Trumbull finance board axes trash hauler fees, lowers 2021-22 tax hike to under 2%
TRUMBULL – Next year’s tax burdens could turn out to be a little lower than previously assumed following a series of financial maneuvers by the finance committee on Wednesday evening.
In a series of votes over the course of the three-hour meeting, members slightly increased First Selectman Vicki Tesoro’s budget proposal for 2021-22 while removing a proposed garbage disposal fee.
The budget approved by the board also does not use money from the city’s general fund and reduces the projected tax increase from 3.17 percent to 1.92 percent.
Ultimately, the board approved a proposed budget of $ 184 million for 2021-22, an increase of $ 166,746 over Tesoro’s proposed $ 183.87 million. This difference corresponds to about 0.07 percent.
“The aim was to minimize the impact on taxpayers, give top priority to schools and public safety, and ensure the general fund stays strong,” said board member Martin Isaac.
In a brief presentation before the board looked at the original $ 183.87 million spending plan, Isaac stated that since Tesoro presented its budget on March 1, the city had learned that the American bailout plan was substantial would bring financial relief.
“The city will receive approximately $ 10 million and the Board of Education will receive approximately $ 1.7 million,” said Isaac. “This is really good news for the city.”
The funds, spread over two years, allowed the city to scrap Tesoro’s proposal to use $ 1.9 million from the general fund to fund a potential tax hike to scrap planned garbage haulage charges, about $ 100,000 to add to the budget of the city ministry and to reduce the proposed land tax increase.
“We are in a very strong position from our point of view,” said Isaac.
The tax office has no line item control over the education committee’s funds, but Isaac said between federal funds, a projected surplus of $ 2 million this year and $ 217,000 in energy rebates, schools could – if the school board so wishes – close the Persistent deficits in the special accounts for income and lunch make the difference between the original request from the school board and the allocation of Tesoro.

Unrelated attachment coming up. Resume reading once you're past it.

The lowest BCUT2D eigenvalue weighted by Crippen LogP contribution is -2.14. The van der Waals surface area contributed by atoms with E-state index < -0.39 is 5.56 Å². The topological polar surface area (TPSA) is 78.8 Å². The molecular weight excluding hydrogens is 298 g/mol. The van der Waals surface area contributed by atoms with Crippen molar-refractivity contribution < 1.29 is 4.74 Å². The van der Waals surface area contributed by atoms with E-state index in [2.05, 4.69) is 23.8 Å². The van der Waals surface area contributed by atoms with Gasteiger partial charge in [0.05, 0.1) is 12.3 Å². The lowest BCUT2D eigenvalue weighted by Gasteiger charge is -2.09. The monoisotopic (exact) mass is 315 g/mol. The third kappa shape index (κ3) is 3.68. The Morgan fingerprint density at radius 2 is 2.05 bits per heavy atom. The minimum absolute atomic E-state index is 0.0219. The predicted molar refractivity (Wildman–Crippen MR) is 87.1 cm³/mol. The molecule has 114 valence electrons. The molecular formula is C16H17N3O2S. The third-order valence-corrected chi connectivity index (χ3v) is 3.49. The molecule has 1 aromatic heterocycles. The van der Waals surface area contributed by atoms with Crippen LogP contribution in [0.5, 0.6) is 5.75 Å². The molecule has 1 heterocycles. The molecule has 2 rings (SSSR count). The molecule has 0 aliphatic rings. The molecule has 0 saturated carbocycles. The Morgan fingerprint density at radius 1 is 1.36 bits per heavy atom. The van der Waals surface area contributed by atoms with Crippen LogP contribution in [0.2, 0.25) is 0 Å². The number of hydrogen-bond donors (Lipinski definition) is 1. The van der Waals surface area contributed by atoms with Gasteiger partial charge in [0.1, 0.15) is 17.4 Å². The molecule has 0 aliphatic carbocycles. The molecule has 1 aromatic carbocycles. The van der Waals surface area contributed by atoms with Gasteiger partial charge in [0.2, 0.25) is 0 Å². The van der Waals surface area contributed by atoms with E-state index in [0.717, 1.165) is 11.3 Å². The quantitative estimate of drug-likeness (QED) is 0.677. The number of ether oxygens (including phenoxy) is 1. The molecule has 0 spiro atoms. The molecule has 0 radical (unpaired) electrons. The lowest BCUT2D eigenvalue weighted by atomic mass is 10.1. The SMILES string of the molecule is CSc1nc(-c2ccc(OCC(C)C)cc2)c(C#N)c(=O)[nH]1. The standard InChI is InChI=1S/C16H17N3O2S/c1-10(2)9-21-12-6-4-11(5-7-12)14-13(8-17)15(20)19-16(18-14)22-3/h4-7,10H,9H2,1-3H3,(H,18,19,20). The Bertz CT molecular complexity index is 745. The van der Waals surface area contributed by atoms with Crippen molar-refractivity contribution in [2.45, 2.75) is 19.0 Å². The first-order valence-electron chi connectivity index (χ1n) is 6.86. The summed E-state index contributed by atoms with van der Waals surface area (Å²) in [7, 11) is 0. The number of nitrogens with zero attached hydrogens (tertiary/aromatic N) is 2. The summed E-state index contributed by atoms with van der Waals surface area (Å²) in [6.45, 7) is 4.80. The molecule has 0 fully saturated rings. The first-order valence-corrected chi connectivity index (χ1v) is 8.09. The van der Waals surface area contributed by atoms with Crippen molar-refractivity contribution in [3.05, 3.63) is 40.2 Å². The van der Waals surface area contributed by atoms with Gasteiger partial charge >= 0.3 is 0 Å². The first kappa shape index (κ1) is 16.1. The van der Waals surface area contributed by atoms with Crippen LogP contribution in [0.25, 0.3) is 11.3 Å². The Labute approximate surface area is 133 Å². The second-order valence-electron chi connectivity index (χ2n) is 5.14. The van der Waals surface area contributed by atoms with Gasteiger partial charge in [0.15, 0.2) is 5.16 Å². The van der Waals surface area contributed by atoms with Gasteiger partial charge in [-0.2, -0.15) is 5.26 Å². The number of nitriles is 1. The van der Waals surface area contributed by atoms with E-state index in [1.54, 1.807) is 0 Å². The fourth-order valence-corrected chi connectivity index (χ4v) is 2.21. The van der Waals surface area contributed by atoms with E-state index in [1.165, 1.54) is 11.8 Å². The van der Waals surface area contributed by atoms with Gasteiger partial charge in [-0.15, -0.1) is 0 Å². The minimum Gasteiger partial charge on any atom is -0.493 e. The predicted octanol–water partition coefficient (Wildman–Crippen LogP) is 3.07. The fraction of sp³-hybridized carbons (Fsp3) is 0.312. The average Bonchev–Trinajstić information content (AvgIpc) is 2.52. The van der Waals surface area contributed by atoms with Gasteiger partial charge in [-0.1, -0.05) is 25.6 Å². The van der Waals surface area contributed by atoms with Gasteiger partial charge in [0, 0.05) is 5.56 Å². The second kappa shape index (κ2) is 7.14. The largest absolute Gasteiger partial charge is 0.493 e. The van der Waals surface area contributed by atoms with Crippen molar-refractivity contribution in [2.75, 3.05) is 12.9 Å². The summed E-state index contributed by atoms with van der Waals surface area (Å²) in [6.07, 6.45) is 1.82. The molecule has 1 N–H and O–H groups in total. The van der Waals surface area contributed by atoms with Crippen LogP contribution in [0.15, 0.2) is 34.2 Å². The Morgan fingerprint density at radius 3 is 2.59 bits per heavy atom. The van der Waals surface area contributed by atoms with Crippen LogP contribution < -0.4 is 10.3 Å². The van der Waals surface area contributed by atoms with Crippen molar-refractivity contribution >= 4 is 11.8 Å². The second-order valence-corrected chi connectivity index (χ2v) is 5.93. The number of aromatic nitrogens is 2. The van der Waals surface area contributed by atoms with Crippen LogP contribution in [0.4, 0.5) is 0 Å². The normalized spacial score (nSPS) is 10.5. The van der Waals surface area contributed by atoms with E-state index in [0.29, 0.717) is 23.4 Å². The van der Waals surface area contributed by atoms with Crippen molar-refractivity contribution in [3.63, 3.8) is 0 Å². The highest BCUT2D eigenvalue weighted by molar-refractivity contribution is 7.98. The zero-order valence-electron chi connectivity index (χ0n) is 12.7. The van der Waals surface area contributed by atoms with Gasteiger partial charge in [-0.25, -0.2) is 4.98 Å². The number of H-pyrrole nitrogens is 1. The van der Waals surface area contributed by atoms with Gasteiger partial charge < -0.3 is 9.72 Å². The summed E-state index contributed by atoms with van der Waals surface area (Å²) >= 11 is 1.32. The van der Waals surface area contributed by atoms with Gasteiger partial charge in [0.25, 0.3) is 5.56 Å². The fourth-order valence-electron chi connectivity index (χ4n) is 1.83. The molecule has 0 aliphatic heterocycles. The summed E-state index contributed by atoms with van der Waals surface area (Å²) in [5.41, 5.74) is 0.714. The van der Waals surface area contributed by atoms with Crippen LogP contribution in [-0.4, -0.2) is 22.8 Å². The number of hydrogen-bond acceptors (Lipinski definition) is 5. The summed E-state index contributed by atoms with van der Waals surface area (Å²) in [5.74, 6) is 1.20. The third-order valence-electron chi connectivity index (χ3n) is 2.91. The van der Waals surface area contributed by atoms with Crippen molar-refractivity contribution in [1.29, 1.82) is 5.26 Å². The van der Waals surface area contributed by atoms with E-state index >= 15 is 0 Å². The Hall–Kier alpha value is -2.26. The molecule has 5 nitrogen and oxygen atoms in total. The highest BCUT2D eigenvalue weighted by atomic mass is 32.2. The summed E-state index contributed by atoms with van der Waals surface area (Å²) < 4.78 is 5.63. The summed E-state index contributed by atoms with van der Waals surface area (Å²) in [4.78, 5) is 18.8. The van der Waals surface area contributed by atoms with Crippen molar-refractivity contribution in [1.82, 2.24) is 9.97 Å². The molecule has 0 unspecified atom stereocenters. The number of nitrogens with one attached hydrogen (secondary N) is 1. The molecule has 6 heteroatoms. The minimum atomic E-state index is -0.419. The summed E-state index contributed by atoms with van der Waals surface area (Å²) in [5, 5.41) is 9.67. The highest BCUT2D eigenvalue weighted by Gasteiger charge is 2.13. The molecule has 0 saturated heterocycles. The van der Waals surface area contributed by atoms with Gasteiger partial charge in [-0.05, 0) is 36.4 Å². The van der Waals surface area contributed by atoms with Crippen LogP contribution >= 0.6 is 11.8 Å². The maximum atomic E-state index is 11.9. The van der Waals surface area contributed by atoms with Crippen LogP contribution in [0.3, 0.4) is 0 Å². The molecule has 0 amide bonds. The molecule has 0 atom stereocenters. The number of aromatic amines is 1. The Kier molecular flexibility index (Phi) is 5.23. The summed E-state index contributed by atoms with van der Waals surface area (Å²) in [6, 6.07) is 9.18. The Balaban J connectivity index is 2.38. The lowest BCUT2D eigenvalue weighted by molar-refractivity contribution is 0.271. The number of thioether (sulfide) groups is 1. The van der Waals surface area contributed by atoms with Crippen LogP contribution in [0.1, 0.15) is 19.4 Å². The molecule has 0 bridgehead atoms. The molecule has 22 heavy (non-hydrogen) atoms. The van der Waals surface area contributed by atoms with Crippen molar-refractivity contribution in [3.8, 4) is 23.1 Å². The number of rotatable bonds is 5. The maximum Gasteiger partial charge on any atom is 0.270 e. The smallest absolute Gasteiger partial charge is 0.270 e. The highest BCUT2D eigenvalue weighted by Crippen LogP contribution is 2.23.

“That creates solvency and fully funds Ed’s board of directors,” he said.
Republicans on the board, Steve Choi and Elaine Hammers, challenged the wisdom of allocating funds that were promised but not yet delivered. Hammers also questioned whether the proposed use of federal funds in the coming years, when that money was no longer available, would create a funding cliff.
“I’m concerned that the $ 5 million a year is a one-off attempt and that some of these items are actually budgeted (say, $ 100,000 for the city departments or more for the Board of Ed,” said Hammers “You want to offset certain increases in sales, such as not using the credit or charging the freight forwarders. But when it (federal money) is gone in two years, you won’t have that funding.”
CEO Lainie McHugh was optimistic that the big list, the sum of all taxable properties in the city, will grow over the next two years as several new residential complexes open and add to the tax list.
“I hope the big list will adjust to that over two years,” she said.
School funding led to the only major disagreement after Choi proposed adding just over $ 886,000 to Tesoro’s proposed $ 112.3 million allocation and praised the leadership of Superintendent Martin Semmel, who has been on duty since September . Tesoro’s recommendation was about $ 450,000 less than the school board asked for. The application ultimately failed 4: 2 from a party-political point of view.
“I just think Dr. Semmel did a great job,” said Choi. “Given the current situation, the Board of Ed needs all the support they can get. This is an opportunity to start with a clean board and see Dr. To give bread what he needs. “
Isaac responded that the finance committee’s allocation was enough to fully fund the schools and that the proposed increase would only double the projected surplus of the school system.
“Remember, the Board of Ed’s budget closed before they understood they were getting a dime from the federal government,” he said.
Hammers disagreed, saying Semmel spoke about funding shortages during their budget hearings.
“He talked about shipping $ 917,000 and $ 245,000 for classes in Magnet School,” said Hammers.
The Democrat Michael Barker was adamant.
“This plan funds – over-financed – the Board of Ed’s motion in full. It just does, ”he said.
Barker also penalized the GOP contingent for not attending the budget working sessions, calling Hammers’ complaints about seeing the budget numbers that day “nonsense”.
“We have given you ample opportunities to attend working sessions and you have not raised any of them,” he said.
Hammers said the board members held public talks but the final numbers that the Democrats were about to produce were never released.
“I’ve been on this board for many years and never refused to work on anything and I am not refusing now,” she said. “I’m going to stack my 30 years on this board against anyone.”